United States District Court, M.D. Tennessee, Nashville Division
A. TRAUGER, UNITED STATES DISTRICT JUDGE
plaintiff Mardoche Olivier, proceeding pro se, has
filed a civil rights complaint against defendants Clarksville
Police Officers Keith Jones, Ronald Keenom, JT Knoblock,
David Odell, and Crystal Robinson and the City of Clarksville
(“City”). (ECF No. 1.) Additionally, the
plaintiff has applied to proceed in forma pauperis.
(ECF No. 2)
it is apparent from the plaintiff's application that he
lacks sufficient resources from which to pay the required
filing fee, his application to proceed in forma
pauperis (ECF No. 2) will be granted.
to 28 U.S.C. § 1915(e)(2), the Court is required to
conduct an initial review of any complaint filed in forma
pauperis and to dismiss the complaint if it is facially
frivolous or malicious, if it fails to state a claim upon
which relief may be granted, or if it seeks monetary relief
against a defendant who is immune from such relief.
Begola v. Brown, 172 F.3d 47 (Table), 1998 WL
894722, at *1 (6th Cir. Dec. 14, 1998) (citing McGore v.
Wrigglesworth, 114 F.3d 601, 604 (6th Cir. 1997),
overruled on other grounds by Jones v. Bock, 549
U.S. 199 (2007)). The Court must construe a pro se
plaintiff's complaint liberally, Boag v.
McDaniel, 454 U.S. 364, 365 (1982), and accept the
plaintiff's allegations as true unless they are clearly
irrational or wholly incredible. Denton v.
Hernandez, 504 U.S. 25, 33 (1992).
complaint the plaintiff alleges that on June 1, 2015,
Officers Jones and Knoblock stopped a female driver, Ms.
Mines, who was following the plaintiff, who was also driving,
to a location in Clarksville, Tennessee. Ms. Mines was
stopped for speeding. Ms. Mines and Officers Jones and
Knoblock pulled into a parking lot.
noticing that Ms. Mines was no longer behind him, the
plaintiff retraced his route, eventually pulling in to the
parking lot where Officers Jones and Knoblock were with Ms.
Mines. Plainitff exited his vehicle but remained a
“good distance” from where Officers Jones and
Knoblock were dealing with Ms. Mines. (ECF No. 1 at Page ID#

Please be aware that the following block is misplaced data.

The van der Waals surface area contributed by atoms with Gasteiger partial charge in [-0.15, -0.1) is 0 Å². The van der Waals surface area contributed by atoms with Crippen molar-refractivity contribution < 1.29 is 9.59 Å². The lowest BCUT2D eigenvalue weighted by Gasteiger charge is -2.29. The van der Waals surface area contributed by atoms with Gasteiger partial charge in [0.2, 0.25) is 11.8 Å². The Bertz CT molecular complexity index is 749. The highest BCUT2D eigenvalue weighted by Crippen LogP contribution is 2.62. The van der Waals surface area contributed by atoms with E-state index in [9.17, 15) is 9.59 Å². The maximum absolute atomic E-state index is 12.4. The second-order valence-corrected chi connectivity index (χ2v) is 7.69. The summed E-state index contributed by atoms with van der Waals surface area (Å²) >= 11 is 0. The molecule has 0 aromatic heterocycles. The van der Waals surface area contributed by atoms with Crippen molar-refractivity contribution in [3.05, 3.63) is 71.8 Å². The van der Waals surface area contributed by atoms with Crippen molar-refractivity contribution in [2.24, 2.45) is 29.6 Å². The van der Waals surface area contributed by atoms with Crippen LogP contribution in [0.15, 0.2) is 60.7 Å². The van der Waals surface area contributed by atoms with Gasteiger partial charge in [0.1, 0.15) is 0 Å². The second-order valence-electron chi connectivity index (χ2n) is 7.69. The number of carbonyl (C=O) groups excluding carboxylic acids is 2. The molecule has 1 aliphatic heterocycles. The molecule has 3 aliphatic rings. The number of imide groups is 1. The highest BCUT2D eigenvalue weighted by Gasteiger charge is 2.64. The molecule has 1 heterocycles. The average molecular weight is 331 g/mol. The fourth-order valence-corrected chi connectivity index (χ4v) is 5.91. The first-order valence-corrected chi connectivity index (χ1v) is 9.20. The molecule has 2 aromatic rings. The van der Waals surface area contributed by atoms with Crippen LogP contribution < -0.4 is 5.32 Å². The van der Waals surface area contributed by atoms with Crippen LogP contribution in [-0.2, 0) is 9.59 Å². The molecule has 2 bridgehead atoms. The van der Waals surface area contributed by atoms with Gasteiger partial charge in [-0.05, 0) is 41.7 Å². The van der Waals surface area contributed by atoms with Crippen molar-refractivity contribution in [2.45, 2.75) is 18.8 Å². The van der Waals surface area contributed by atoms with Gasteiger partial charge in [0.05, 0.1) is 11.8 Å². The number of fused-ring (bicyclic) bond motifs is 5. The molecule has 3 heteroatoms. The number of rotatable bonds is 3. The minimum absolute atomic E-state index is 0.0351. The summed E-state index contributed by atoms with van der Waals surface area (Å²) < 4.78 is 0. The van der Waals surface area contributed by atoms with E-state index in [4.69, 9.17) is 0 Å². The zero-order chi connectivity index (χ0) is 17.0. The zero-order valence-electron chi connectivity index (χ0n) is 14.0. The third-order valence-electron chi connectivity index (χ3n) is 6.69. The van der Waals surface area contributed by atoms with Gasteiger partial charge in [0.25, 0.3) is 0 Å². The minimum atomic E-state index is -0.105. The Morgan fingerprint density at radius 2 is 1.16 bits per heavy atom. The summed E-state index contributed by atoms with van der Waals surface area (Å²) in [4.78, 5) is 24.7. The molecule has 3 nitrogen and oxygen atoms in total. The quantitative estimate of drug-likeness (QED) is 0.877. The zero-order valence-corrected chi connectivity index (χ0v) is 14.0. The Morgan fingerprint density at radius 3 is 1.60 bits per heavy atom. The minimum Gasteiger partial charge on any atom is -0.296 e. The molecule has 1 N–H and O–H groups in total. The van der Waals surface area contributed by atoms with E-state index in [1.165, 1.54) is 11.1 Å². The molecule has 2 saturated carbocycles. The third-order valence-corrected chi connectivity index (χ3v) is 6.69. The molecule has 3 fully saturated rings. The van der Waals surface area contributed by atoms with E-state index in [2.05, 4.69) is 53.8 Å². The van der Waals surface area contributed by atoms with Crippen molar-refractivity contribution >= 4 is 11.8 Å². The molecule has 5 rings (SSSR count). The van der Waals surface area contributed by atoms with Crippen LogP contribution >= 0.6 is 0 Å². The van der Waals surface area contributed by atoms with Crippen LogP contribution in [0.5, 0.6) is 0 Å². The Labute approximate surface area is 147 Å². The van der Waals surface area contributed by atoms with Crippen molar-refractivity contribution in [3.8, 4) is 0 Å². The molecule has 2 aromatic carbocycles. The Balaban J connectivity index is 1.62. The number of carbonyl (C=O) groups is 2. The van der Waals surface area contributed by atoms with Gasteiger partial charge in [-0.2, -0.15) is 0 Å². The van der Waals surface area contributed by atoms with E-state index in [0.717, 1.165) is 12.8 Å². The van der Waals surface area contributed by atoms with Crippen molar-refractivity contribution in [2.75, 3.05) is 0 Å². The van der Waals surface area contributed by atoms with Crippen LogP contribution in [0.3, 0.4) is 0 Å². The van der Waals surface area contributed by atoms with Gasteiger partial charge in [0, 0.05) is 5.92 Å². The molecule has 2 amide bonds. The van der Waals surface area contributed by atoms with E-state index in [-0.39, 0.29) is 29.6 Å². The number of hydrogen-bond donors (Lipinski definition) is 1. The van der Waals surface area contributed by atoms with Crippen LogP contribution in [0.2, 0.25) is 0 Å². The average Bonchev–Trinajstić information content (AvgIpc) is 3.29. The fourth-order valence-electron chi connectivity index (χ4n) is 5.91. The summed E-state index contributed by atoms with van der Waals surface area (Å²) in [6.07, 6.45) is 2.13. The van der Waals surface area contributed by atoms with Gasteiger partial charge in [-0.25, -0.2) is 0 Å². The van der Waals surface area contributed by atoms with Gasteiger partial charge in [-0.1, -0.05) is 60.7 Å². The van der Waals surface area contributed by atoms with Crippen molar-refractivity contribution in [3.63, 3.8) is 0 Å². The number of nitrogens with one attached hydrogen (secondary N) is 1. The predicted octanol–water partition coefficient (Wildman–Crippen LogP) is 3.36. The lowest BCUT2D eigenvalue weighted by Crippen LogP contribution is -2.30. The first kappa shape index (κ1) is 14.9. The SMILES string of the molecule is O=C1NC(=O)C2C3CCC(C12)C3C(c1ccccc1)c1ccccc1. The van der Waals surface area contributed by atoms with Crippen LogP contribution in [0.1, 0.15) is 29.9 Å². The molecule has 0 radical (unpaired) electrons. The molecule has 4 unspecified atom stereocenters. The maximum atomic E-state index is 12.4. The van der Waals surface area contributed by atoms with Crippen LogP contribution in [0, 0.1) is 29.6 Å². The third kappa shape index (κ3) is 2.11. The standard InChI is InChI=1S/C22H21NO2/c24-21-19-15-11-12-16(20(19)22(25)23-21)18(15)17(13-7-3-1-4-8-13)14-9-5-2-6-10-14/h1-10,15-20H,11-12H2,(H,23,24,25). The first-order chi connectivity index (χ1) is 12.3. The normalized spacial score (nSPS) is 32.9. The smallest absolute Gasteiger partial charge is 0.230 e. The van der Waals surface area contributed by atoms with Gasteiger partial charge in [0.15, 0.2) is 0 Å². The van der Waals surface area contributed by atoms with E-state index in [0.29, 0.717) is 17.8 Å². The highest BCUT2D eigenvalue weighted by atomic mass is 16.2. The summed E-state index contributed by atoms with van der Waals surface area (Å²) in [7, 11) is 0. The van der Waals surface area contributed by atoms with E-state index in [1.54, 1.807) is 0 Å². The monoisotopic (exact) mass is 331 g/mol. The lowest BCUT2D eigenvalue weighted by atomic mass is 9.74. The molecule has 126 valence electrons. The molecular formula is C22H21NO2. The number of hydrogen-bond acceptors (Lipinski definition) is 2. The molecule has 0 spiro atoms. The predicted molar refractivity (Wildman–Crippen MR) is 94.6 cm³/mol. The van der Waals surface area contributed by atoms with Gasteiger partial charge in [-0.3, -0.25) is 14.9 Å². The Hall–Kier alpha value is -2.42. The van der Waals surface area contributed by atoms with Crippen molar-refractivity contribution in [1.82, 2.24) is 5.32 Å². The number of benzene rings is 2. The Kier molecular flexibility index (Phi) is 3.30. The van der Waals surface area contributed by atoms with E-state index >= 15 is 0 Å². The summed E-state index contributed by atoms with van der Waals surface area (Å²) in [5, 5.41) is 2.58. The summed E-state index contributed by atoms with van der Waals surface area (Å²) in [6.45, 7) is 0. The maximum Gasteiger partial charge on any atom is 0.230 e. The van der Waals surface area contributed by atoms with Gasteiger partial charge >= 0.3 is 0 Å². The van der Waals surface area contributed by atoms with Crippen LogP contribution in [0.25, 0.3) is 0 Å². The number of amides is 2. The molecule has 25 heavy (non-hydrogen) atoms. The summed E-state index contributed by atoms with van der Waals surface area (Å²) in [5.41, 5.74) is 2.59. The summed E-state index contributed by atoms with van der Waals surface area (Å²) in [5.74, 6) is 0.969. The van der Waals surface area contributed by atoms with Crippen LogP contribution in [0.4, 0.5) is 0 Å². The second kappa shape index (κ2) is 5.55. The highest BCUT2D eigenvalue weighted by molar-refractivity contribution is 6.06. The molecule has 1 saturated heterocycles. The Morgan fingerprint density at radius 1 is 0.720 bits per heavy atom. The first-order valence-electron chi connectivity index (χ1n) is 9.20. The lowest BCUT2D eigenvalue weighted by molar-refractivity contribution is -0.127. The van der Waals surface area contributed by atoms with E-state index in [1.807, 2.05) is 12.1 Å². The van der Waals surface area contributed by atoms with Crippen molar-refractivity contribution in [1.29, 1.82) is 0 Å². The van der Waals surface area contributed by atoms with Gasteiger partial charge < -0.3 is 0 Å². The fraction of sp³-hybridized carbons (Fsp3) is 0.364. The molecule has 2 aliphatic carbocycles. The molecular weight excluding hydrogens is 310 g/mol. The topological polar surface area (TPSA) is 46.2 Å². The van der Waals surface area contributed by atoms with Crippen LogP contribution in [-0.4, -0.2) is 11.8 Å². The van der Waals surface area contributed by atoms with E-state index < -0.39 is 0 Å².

Jones and Knoblock eventually approached the plaintiff
explaining that Ms. Mines had told them that the plaintiff
was her ride. Officers Jones and Knoblock asked to see the
plaintiff's driver's license. The plaintiff informed
Officer Jones and Knoblock “that he did not want
anything to do with them and . . . that this contact was not
consensual.” Id. Plaintiff demanded that
Officers Jones and Knoblock leave him alone.
alleges that Officer Jones and Knoblock continued to harass
him, so much so, that the plaintiff ended up calling
“911” seeking assistance in dealing with Officers
jones and Knoblock. While the plaintiff waited for a
supervisor, Officers Jones and Knoblock arrested him for
driving on a revoked/suspended license and excessive
“911” calls. Plaintiff alleges that Officers
Jones and Knoblock also searched his vehicle without his
permission, warrant or probable cause to search.
supervisor arrived, the supervisor refused to assist the
plaintiff and allowed Officers Jones and Knoblock to
“false[ly] imprison [the] plaintiff without any
probably cause of a crime.
alleges claims for violation of his Fourth, Fifth and
Fourteenth Amendment rights. Additionally, he alleges claims
for violation of 18 U.S.C. § 241 and § 242.
relief, the plaintiff seeks compensatory and punitive damages
against each defendant.
STANDARD OF REVIEW
action is filed in forma pauperis, “the court
shall dismiss the case at any time if the court determines
that . . . the action . . . fails to state a claim on which
relief may be granted.” 28 U.S.C. §
1915(e)(2)(B)(ii). In assessing whether the complaint in this
case states a claim on which relief may be granted, the court
applies the standards under Rule 12(b)(6) of the Federal
Rules of Civil Procedure, as construed by Ashcroft v.
Iqbal, 556 U.S. 662, 678-79 (2009), and Bell
Atlantic Corp. v. Twombly, 550 U.S. 544, 555-57 (2007).
See Hill v. Lappin, 630 F.3d 468, 470-71 (6th Cir.
2010) (holding that “the dismissal standard articulated
in Iqbal and Twombly governs dismissals for
failure to state a claim under § 1915(e)(2)(B)(ii)]
because the relevant statutory language tracks the language
in Rule 12(b)(6)”). “Accepting all well-pleaded
allegations in the complaint as true, the Court
‘consider[s] the factual allegations in [the] complaint
to determine if they plausibly suggest an entitlement to
relief.'” Williams v. Curtin, 631 F.3d
380, 383 (6th Cir. 2011) (quoting Iqbal, 556 U.S. at
681) (alteration in original). “[P]leadings that . . .
are no more than conclusions are not entitled to the
assumption of truth. While legal conclusions can provide the
framework of a complaint, they must be supported by factual
allegations.” Iqbal, 556 U.S. at 679; see
also Twombly, 550 ...